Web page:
Day By Day© by Chris Muir.

Wednesday, December 07, 2005

Let's remember Pearl Harbor

One of my favorite songs has always been a WWII song called "Praise the Lord and Pass the Ammunition:"

Down went the gunner, a bullet was his fate Down went the gunner, then the gunners mate Up jumped the sky pilot, gave the boys a look And manned the gun himself as he laid aside The Book, shouting Praise the Lord and pass the ammunition! Praise the Lord and pass the ammunition! Praise the Lord and pass the ammunition and we'll all stay free! Praise the Lord and swing into position! Can't afford to sit around and wishin' Praise the Lord we're all between perdition and the deep blue sea! Yes the sky pilot said it You've got to give him credit for a son - of - gun - of - a - gunner was he, Shouting; Praise the Lord we're on a mighty mission! All aboard, we're not a - goin' fishin; Praise the Lord and pass the ammunition and we'll all stay free!
It turns out there's a story behind it, connected to great bravery at Pearl Harbor:
According to the writer, Jack S. McDowall, through the years the lyrics of the song have generally credited "a chaplain" manning the gun turrets of a ship, while under attack. "This was not true". says, McDowell. For some time, long after the attack at Pearl Harbor, stories and reports continued to pop-up about the incident, involving a chaplain who was to have uttered the now famous words, "Praise the Lord and pass the ammunition." These stories eventualy made their way through the servicemen back to the press. The press, as McDowell noted, . . . led some writers erroneously to identify other chaplains as authors of the phrase. Nonetheless, the real Chaplain, Howell Forgy, aboard the U.S.S. New Orleans; during the Japanese attack, was that Chaplain. He was a Lieutenant (j.g.) on that Sunday morning in December, 1941. Another Lieutenant who had been in charge of an ammunition line on the USS New Orleans during the attack remembered.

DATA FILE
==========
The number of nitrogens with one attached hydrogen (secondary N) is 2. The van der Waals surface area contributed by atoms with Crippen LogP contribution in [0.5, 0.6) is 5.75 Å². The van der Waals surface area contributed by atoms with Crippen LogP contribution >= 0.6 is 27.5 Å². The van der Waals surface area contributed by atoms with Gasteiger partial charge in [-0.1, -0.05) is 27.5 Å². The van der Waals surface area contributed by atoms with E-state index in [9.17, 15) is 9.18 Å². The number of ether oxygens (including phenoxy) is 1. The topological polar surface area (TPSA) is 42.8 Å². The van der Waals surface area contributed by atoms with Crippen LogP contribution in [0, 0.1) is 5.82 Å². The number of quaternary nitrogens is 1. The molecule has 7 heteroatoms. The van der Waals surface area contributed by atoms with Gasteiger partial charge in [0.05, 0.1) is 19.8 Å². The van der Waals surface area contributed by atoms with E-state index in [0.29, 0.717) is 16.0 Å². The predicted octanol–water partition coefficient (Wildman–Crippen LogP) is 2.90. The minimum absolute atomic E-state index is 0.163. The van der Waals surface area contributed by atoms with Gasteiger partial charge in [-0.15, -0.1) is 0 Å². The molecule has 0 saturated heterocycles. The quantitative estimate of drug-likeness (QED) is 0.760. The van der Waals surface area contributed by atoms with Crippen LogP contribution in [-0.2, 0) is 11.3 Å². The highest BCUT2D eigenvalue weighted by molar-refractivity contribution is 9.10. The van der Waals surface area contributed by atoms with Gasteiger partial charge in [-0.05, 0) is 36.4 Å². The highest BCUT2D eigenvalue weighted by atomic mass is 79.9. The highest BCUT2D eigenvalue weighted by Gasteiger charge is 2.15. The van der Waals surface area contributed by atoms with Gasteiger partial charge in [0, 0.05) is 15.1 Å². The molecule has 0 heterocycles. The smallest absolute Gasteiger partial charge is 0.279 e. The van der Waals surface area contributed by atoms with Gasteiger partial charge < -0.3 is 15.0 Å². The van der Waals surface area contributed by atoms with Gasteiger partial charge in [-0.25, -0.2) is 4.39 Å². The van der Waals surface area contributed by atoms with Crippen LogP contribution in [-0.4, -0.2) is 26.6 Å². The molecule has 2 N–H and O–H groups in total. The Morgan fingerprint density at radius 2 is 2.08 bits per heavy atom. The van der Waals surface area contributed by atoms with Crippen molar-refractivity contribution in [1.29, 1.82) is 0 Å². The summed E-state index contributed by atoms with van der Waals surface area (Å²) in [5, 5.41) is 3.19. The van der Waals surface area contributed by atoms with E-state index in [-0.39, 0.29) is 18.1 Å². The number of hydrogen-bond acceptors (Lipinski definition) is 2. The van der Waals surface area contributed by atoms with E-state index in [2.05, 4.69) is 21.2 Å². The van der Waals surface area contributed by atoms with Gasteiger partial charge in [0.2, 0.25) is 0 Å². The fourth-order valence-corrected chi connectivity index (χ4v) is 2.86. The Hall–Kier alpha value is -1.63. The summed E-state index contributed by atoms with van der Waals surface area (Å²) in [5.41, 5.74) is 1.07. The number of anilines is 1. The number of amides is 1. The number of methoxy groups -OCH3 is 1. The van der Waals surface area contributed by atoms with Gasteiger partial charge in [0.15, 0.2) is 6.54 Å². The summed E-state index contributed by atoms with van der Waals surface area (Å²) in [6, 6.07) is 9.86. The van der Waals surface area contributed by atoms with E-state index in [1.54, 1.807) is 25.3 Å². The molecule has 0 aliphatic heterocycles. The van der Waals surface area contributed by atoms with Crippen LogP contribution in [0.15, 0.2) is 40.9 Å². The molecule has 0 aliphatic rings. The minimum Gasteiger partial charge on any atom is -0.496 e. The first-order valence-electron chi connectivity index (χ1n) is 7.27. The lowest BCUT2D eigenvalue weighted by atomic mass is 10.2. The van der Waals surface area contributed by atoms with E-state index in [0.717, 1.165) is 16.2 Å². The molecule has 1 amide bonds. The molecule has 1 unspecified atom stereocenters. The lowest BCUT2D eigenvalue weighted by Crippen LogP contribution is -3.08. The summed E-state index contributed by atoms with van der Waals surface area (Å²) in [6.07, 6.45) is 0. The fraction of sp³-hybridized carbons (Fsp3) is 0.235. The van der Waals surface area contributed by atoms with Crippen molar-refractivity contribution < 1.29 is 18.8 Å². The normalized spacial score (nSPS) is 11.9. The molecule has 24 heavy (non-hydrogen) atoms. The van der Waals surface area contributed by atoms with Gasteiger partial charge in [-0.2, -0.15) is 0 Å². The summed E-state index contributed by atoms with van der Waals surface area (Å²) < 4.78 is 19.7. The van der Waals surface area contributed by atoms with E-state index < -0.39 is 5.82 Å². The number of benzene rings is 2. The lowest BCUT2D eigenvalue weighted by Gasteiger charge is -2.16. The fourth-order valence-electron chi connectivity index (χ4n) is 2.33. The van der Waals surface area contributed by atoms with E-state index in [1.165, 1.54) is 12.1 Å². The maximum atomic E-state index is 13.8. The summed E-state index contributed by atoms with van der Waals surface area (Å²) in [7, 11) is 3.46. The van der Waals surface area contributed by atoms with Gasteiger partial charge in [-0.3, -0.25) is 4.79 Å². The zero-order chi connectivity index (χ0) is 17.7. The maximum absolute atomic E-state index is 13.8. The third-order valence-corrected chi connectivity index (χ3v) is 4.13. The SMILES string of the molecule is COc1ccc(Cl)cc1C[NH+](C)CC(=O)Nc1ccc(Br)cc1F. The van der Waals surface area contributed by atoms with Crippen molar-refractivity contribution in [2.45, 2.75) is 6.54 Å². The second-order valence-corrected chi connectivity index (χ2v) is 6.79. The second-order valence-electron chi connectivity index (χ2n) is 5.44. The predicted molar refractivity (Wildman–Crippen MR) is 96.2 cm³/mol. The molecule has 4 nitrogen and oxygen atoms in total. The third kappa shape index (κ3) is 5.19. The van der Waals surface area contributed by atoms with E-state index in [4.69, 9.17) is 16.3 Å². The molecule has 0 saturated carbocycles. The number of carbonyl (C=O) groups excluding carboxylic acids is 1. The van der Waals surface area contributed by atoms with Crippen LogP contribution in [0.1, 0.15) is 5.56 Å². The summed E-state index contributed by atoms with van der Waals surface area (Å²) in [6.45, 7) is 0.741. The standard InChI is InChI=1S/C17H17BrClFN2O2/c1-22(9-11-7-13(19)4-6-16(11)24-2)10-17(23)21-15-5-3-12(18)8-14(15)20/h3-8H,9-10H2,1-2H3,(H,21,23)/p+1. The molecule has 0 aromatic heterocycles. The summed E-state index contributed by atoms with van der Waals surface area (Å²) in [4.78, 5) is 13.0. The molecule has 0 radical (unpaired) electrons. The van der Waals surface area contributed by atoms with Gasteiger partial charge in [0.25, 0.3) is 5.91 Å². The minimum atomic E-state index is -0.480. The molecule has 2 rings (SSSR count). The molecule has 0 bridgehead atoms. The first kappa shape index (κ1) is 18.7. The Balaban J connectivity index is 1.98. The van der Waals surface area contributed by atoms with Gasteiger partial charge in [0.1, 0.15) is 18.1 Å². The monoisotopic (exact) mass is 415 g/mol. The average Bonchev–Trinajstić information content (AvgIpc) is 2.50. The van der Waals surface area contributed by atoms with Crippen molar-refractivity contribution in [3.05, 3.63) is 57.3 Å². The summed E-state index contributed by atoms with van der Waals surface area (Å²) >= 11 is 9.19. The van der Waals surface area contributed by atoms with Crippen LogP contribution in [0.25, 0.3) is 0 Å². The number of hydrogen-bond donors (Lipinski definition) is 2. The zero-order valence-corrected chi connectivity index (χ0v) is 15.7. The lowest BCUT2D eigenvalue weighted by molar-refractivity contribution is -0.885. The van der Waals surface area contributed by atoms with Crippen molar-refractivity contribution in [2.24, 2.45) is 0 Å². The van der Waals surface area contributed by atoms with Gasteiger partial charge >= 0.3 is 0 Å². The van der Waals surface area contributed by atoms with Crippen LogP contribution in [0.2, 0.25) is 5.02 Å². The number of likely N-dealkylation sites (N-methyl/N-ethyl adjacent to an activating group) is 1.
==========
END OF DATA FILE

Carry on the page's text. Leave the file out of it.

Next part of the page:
"I heard a voice behind me saying, Praise the Lord and pass the ammunition. I turned and saw Chaplain Forgy walking toward me along the line of men. He was patting the men on the back and making that remark to cheer them and keep them going. I know it helped me a lot, too", he said.
Another Lieutenant j.g. said, the men aboard the USS New Orleans would thereafter kid Chaplain Forgy about the role he played whenever they heard the song that had been written. They also encouraged him to set the record straight as to who actually said what. According to that same Lieutenant the Chaplain would decline saying he felt "the episode should remain a legend rather than be associated with any particular person." Author McDowell said that press reporters were eventually permitted to interview men of the U.S.S. New Orleans involved in the "ammunition" story. Chaplain Forgy's superior officers set up a meeting with some of the press and; at last, the the real story of the wonderful song and the wonderful man who had inspired it was finally confirmed.